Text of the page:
The focus is always on Germany, the backbone of Europe. Germany’s composite PMI (manufacturing and services) has come in at 54.9 versus 55.7. Digging deeper, manufacturing has held up well (52 versus 51.8 expected) while services have slipped (56.4 versus 56.7). The only takeaway for investors is that the “ugly across the board weakness” was avoided, which the market had feared. The European compound figure has fallen to 52.8 from 53.8, pressured mostly by a slipping manufacturing print (50.8 versus 51.3). The data has managed to apply pressure to the EUR (€1.3261) and provided some tentative support for Bunds (10-year Bunds continue to trade below +1%). The data indicates that no recovery has taken root just yet, although Germany is showing some signs of improvement. It remains important to watch the prices component, they are still being cut — composite output prices fell to 48.9 versus 49.
Sterling Dips on Disappointment
Other data released this morning shows that U.K. retail sales were weaker-than-expected in July (+0.1%, well below the expected +0.5% increase). The disappointing headline print may now take some of the pressure off Bank of England Governor Mark Carney to raise rates any time soon. Inflation data earlier this week also showed that U.K. price pressures were subdued. Yesterday’s 7-2 Monetary Policy Committee result is but a distant memory when GBP was trading above the £1.67 handle with some conviction. On the year, retail sales were up +2.6%, down nearly 1% from +3.4% in the 12 months through the end of June. For the time being, sterling has found a bid ahead of some option barriers (£1.6555) but it should be weighed down by the patchy sales data.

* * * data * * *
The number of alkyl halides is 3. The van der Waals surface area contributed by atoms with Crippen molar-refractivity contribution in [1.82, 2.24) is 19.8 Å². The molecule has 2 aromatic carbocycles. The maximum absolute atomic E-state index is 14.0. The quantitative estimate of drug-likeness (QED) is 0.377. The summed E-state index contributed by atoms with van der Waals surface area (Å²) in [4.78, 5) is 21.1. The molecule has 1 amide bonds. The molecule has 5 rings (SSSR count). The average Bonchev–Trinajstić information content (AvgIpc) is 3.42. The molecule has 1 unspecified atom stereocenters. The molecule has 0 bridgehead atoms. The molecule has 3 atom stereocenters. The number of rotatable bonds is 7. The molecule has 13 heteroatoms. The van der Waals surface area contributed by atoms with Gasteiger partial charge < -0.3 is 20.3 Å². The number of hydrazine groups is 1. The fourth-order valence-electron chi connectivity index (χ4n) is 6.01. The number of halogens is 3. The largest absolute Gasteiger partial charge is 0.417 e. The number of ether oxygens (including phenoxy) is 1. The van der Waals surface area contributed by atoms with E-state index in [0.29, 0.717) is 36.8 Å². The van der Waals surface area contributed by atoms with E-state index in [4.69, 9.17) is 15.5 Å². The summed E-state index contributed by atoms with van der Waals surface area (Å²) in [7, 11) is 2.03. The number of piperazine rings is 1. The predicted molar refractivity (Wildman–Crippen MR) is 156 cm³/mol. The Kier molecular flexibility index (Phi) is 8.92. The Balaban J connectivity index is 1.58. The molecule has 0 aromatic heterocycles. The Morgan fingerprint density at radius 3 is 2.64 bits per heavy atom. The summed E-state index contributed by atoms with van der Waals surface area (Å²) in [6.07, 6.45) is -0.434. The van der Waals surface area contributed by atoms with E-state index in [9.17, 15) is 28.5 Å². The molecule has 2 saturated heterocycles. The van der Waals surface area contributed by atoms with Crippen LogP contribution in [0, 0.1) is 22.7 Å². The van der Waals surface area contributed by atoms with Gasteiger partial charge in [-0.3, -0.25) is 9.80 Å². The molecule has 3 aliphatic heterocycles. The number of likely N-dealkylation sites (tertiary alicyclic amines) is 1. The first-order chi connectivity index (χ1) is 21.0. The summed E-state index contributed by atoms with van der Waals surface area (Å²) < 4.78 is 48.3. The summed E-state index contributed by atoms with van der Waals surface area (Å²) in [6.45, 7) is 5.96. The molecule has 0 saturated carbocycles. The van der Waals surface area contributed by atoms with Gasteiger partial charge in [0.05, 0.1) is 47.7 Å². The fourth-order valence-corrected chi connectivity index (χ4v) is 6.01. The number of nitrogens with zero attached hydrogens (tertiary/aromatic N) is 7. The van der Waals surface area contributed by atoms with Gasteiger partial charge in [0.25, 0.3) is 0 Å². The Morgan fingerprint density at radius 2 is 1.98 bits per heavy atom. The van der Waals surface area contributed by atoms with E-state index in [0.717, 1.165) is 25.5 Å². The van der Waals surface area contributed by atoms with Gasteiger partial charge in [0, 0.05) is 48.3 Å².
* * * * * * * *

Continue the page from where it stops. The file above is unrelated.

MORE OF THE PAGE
The market will continue to be guided by the relatively hawkish minutes from the Fed’s rate-setting committee which should fuel further gains for the dollar, especially with the European Central Bank (ECB) likely to maintain its ultra-loose policy for some time. The ECB, and especially the vocal French, will be happy to see the EUR gaining traction in underperforming. It has taken a while, but this year’s patience trade (short EURs) is gathering much needed momentum.